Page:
Non-Alcoholic Fatty Liver Disease

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Non-Alcoholic Fatty Liver Disease: 1-in-4 Adults Have This Serious Condition

Non-alcoholic fatty liver disease -- or NAFLD — doesn’t tend to grab headlines but this condition is pervasive and a growing health issue. About 100 million adults in the U.S. are estimated to have NAFLD, a figure which has doubled over the past 20 years – primarily fueled by epidemics in obesity and diabetes.

That’s because NAFLD tends to develop in people who are overweight or obese or have diabetes, high cholesterol or high triglycerides. The American Liver Foundation estimates that NAFLD affects up to 25 percent of people in the United States.

Yeisel Barquin, M.D., a Baptist Health Medical Group physician with Baptist Health Primary Care.

 
NAFLD refers to a build-up of extra fat in liver cells that is not caused by alcohol. It is normal for the liver to carry some fat. But if more than 5 percent to 10 percent of the liver’s weight is fat, then it is called a fatty liver, according to the American Liver Foundation. The liver, which is the second largest organ in the body, processes what you eat and drink into energy and nutrients. The liver also removes harmful substances from your blood.

‘Fatty Liver’ and Weight Management

In the most serious cases, NAFLD can cause the liver to swell (steatohepatitis), which can lead to scarring, or cirrhosis, over time — and may even lead to liver cancer or liver failure. But many people live normal lives with NAFLD as long as they improve their diet, exercise and maintain a healthy weight.

The condition can be preliminarily diagnosed in blood tests that come back with high levels of liver enzymes. However, other liver diseases are first ruled out through additional tests. An ultrasound can confirm the NAFLD diagnosis.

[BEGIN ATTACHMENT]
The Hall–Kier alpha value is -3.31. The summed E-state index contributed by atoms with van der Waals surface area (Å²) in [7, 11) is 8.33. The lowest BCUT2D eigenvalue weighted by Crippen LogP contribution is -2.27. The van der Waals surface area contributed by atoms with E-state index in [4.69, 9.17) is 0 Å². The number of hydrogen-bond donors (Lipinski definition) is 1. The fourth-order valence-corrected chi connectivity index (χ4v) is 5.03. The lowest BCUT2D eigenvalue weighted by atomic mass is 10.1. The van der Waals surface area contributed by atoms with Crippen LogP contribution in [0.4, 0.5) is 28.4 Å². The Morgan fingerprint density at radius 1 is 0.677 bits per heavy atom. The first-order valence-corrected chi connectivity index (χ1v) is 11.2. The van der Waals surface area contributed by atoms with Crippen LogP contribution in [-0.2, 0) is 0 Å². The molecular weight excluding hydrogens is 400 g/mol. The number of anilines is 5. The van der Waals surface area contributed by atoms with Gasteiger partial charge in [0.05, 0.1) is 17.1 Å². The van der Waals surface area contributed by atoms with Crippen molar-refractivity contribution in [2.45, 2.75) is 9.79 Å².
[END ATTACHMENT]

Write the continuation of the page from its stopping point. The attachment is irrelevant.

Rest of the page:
If the diagnosis is NAFLD, your primary care physician may start you on a healthier diet and an exercise program. Your doctor may also refer you to a liver specialist. There is no direct medical treatment for NAFLD, but your doctor may prescribe medication to control your cholesterol and triglycerides. Diabetics with NAFLD need to continue to control blood sugar levels.

“An initial blood test can start your doctor on the path to diagnosing NAFLD, and sometimes it takes a few other tests and diving deeper into one’s medical history to make a final determination,” said Yeisel Barquin, M.D., a Baptist Health Medical Group physician with Baptist Health Primary Care. “But NAFLD can be very manageable with lifestyle changes.  NAFLD can be prevented by also adopting a healthier diet and regular exercise, as well as controlling other conditions which could serve as a risk factor.”

Other diseases and conditions can increase your risk of NAFLD, including metabolic syndrome, polycystic ovary syndrome, sleep apnea and hypothyroidism and an underactive pituitary gland, says Dr. Barquin.

Symptoms and Treatments

Often, NAFLD has no symptoms. When they occur, they may include:

  • Fatigue;
  • Weakness;
  • Weight loss;
  • Loss of appetite;
  • Nausea;
  • Abdominal pain;
  • Spider-like blood vessels;
  • Yellowing of the skin and eyes (jaundice);
  • Itching;
  • Fluid buildup and swelling of the legs (edema) and abdomen (ascites);
  • Mental confusion.

The American Liver Foundation says eating a healthy diet and exercising regularly may help prevent liver damage from starting or reverse it in the early stages. Here are the Foundation’s recommendations for treatment:

  • See a doctor who specializes in the liver regularly;
  • Talk to your doctor about ways to improve your liver health;
  • Lose weight, if you are overweight or obese;
  • Lower your cholesterol and triglycerides;
  • Control your diabetes;
  • Avoid alcohol.

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